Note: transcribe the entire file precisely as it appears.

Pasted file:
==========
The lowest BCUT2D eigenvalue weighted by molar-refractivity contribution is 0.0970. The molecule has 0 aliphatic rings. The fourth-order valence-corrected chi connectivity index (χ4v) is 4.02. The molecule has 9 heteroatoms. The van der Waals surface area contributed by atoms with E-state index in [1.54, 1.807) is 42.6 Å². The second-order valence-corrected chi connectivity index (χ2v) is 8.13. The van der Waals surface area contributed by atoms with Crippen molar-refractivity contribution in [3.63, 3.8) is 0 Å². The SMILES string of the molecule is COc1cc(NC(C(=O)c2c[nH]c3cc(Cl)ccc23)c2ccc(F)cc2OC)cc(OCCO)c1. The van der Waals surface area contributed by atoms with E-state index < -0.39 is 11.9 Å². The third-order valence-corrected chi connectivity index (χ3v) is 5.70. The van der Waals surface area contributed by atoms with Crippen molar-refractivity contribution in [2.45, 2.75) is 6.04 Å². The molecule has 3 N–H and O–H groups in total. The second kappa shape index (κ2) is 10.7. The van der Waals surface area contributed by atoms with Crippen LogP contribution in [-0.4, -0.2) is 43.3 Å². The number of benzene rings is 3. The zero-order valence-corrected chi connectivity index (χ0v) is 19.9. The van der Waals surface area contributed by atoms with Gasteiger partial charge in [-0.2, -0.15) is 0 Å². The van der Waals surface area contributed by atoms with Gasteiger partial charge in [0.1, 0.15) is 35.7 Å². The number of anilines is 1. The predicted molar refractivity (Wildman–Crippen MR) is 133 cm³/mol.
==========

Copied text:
The lowest BCUT2D eigenvalue weighted by molar-refractivity contribution is 0.0970. The molecule has 0 aliphatic rings. The fourth-order valence-corrected chi connectivity index (χ4v) is 4.02. The molecule has 9 heteroatoms. The van der Waals surface area contributed by atoms with E-state index in [1.54, 1.807) is 42.6 Å². The second-order valence-corrected chi connectivity index (χ2v) is 8.13. The van der Waals surface area contributed by atoms with Crippen molar-refractivity contribution in [3.63, 3.8) is 0 Å². The SMILES string of the molecule is COc1cc(NC(C(=O)c2c[nH]c3cc(Cl)ccc23)c2ccc(F)cc2OC)cc(OCCO)c1. The van der Waals surface area contributed by atoms with E-state index < -0.39 is 11.9 Å². The third-order valence-corrected chi connectivity index (χ3v) is 5.70. The van der Waals surface area contributed by atoms with Crippen molar-refractivity contribution in [2.45, 2.75) is 6.04 Å². The molecule has 3 N–H and O–H groups in total. The second kappa shape index (κ2) is 10.7. The van der Waals surface area contributed by atoms with Crippen LogP contribution in [-0.4, -0.2) is 43.3 Å². The number of benzene rings is 3. The zero-order valence-corrected chi connectivity index (χ0v) is 19.9. The van der Waals surface area contributed by atoms with Gasteiger partial charge in [-0.2, -0.15) is 0 Å². The van der Waals surface area contributed by atoms with Gasteiger partial charge in [0.1, 0.15) is 35.7 Å². The number of anilines is 1. The predicted molar refractivity (Wildman–Crippen MR) is 133 cm³/mol.